I write this piece knowing that if my father was still alive he would be bemoaning the killing of his beloved cousins on this 50th anniversary.
50 years ago on 25 March 1971, Pakistan Armed forces committed heinous atrocities on the civilian Bengalis in the name of ‘Operation Searchlight’ on the soil of Bangladesh following the declaration of independence of Bangladesh by it’s Founding Father of the Nation Bangabandhu Sheikh Mujibur Rahman in the early hours of 26 March 1971. The war crimes continued for the next 9 months until 16 December 1971 when Pakistani Armed forces surrendered to the Bangladesh-India Allied Forces.
During this 9 month of foreign occupation by Pakistani Armed Forces, mass atrocities were committed on millions of Bengalis in which as per Bangladesh Liberation War records, as many as three million people were killed, more than 200,000 women and girls were sexually violated, enslaved and impregnated, hundreds of intellectuals, Hindus and Muslims alike, were blind folded and brutally murdered. 10 million people had to flee the country in fear of their lives and the atrocities to neighbouring India and sheltered themselves as refugees.
My uncles were two of those many victims in the very early days of ‘Operation Searchlight’ in Chittagong. The two uncles – Lt Col M R Choudhury & Shufi Ahmed Choudhury – were both killed in Chittagong and clearly targets of this operation to eliminate the opposition to this tyranny.
The first Lt Col Mujibur Rahman Choudhury was born in Ronkali, Golapganj, Sylhet and commissioned into the Pakistan army in 1950 at the age of 23.
In January 1971 Lt Col M R Choudhury was posted as Chief Instructor East Bengal Regimental Center (EBRC), Chittagong Cantonment. He was the key person in organising the revolt of Bengali military personnel in Chittagong. He was killed by the Pakistan army on the night of 25/26 March 1971, while attempting to arm Bengali personnel of EBRC.
My other uncle was Mr. Shafi Ahmed Choudhury, the Chief Planning Officer of East Pakistan Railway, in Chittagong in 1971.
He lived in a house at Tiger Pass, Chittagong, where much of the planning for the resistance was planned in January and Feburary 1971 along with his close cousin Lt Col M R Choudhury and Major Zia, where he gave logistic advice on troop movements by train. It is because of the above, that the Pakistan army picked up Shafi Ahmed in the 2nd week of April 1971 and killed him brutally.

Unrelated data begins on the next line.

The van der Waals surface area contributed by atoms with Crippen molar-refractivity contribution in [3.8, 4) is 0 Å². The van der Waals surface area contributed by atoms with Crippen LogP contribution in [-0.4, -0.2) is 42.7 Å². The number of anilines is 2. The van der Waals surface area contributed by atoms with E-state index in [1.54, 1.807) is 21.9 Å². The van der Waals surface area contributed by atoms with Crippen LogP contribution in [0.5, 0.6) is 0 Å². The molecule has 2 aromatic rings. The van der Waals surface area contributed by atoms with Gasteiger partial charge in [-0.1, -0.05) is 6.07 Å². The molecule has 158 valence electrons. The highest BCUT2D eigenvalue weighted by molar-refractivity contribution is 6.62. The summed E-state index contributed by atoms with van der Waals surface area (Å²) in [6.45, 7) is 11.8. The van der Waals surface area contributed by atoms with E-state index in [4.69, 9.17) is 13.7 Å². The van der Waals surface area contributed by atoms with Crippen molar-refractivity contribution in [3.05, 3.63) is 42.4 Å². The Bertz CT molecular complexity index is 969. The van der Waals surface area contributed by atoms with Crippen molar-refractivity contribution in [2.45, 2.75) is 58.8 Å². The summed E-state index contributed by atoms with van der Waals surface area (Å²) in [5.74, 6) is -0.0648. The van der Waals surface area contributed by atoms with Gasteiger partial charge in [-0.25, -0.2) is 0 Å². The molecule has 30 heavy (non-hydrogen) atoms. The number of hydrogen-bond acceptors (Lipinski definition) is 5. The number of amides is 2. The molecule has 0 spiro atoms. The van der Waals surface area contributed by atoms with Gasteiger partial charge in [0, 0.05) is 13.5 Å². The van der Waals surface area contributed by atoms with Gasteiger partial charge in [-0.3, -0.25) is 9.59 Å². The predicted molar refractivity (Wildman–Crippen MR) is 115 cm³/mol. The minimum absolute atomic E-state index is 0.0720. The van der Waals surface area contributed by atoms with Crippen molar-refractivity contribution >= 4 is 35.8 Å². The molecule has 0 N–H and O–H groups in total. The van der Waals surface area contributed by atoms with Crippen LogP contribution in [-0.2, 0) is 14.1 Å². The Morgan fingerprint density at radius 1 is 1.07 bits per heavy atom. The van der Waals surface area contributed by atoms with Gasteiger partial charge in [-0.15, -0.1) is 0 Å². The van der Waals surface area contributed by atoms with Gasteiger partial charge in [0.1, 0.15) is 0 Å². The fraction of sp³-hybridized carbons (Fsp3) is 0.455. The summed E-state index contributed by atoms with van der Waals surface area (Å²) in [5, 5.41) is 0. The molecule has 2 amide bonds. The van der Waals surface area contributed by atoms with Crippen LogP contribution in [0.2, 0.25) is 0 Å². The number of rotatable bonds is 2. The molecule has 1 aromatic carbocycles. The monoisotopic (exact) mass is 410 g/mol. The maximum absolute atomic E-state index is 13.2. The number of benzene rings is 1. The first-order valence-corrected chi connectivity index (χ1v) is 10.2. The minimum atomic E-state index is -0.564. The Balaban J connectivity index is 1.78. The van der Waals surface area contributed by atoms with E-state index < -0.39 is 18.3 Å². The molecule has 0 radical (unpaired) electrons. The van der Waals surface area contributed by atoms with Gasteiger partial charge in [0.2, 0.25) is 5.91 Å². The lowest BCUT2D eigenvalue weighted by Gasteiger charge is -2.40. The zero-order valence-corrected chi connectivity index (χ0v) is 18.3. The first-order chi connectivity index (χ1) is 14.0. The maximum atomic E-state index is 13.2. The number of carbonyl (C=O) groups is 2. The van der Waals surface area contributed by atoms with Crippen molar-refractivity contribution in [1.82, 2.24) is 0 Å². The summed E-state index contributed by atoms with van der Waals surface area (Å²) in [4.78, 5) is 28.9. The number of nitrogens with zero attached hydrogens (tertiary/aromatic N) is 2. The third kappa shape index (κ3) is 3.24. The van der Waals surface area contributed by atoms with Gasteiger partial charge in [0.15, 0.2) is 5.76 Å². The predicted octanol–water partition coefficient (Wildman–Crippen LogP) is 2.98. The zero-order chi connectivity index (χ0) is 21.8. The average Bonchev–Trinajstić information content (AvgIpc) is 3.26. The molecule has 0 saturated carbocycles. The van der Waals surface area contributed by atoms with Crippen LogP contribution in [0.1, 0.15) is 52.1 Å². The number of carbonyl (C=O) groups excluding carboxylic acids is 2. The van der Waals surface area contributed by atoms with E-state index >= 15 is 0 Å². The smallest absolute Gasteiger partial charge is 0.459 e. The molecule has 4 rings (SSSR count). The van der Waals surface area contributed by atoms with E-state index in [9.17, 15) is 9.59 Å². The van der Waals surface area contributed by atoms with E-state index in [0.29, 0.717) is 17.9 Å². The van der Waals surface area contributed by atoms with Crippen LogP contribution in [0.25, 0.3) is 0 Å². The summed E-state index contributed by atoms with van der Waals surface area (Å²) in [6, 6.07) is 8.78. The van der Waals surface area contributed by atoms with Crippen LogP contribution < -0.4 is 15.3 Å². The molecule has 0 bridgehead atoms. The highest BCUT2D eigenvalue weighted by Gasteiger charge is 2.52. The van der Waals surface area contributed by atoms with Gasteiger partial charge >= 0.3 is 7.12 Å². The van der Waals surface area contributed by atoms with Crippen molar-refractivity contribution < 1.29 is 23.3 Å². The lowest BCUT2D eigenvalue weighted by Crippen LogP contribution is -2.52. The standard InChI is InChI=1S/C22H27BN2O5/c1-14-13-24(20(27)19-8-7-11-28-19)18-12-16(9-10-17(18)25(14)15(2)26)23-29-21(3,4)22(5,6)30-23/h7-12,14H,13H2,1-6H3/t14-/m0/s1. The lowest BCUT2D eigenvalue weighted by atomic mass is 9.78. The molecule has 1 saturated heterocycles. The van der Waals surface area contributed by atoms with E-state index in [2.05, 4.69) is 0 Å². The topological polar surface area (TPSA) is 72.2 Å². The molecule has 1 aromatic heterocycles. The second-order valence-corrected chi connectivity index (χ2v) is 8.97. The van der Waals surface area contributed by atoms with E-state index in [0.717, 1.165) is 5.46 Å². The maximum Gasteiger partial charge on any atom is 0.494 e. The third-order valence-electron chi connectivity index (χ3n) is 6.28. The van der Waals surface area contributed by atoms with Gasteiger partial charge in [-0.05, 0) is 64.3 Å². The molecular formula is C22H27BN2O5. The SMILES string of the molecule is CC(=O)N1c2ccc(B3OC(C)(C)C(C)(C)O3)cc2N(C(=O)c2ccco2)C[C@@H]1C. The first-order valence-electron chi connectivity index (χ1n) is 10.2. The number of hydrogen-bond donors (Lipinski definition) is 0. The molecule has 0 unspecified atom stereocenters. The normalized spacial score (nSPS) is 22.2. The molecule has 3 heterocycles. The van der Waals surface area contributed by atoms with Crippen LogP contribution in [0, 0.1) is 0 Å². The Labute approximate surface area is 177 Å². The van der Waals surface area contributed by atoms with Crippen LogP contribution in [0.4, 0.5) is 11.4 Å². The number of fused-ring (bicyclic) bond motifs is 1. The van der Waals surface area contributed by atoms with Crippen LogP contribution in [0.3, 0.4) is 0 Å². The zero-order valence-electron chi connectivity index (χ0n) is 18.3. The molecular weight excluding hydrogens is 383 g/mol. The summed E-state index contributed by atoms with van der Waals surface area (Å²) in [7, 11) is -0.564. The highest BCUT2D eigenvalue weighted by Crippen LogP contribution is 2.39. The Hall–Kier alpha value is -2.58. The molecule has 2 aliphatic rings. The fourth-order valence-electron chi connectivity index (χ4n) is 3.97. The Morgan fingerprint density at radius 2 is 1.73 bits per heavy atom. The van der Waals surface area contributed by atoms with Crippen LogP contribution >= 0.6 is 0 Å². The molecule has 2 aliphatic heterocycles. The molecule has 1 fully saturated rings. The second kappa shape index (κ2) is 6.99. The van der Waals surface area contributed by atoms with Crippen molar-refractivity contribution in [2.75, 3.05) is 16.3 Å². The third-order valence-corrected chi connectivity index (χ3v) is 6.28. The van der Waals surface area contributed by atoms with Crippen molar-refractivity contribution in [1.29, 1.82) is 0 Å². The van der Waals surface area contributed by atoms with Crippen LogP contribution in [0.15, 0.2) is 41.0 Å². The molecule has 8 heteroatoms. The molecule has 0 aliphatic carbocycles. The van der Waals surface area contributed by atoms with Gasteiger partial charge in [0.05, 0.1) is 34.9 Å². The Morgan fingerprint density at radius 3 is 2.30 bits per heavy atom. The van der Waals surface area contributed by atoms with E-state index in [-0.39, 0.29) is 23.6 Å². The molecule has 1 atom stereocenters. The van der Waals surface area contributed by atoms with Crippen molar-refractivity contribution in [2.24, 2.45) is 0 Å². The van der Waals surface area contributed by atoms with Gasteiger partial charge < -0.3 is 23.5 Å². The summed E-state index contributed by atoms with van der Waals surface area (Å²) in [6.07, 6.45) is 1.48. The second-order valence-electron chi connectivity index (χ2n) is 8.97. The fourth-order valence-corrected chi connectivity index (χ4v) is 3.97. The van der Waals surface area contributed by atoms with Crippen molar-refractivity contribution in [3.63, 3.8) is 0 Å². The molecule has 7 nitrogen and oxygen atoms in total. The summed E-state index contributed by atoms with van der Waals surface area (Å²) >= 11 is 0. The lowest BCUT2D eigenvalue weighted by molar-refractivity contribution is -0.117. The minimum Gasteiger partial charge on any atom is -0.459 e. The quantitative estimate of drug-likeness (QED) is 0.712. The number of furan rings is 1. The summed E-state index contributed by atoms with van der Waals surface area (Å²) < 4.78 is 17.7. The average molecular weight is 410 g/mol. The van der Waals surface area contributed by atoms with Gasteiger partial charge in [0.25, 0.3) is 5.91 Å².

Now ‘Genocide’ is a legally codified and internationally accepted term under the 1948 United Nations Convention on the Prevention and Punishment of the Crime of Genocide. Despite the enactment of international rules and norms against genocide, the heinous crime has persisted even after 1948. Some recent examples of genocide include the Rwandan Genocide in 1994, the 1995 Srebrenica massacre during the Bosnian Civil War, the indiscriminate killings of ethnic minority groups in South Sudan since the 2013 civil war, the Yazidis, Shiites and Christians being slaughtered in Syria and Iraq, and close to Bangladesh, Myanmar’s genocide of the Rohingyas.
On 25 March 2017, Bangladesh Parliament declared 25 March as “Genocide Remembrance Day” in 2017 and called upon the international community to support Bangladesh in seeking the official recognition of the heinous atrocities committed on the soil of Bangladesh as ‘Genocide.’
Finally I pay tribute to the patriotism, courage and sacrifice of both my uncles – Lt Col M R Choudhury, Shafi Ahmed Choudhury and their families – my aunts and cousins – along with the many other Bengalis who made the ultimate sacrifice for the liberation of the Bengali people. They are due our special honour and respect. Many of them will never get justice but we will never forget them, as we commemorate their patriotism, courage and sacrifice on this 50th anniversary.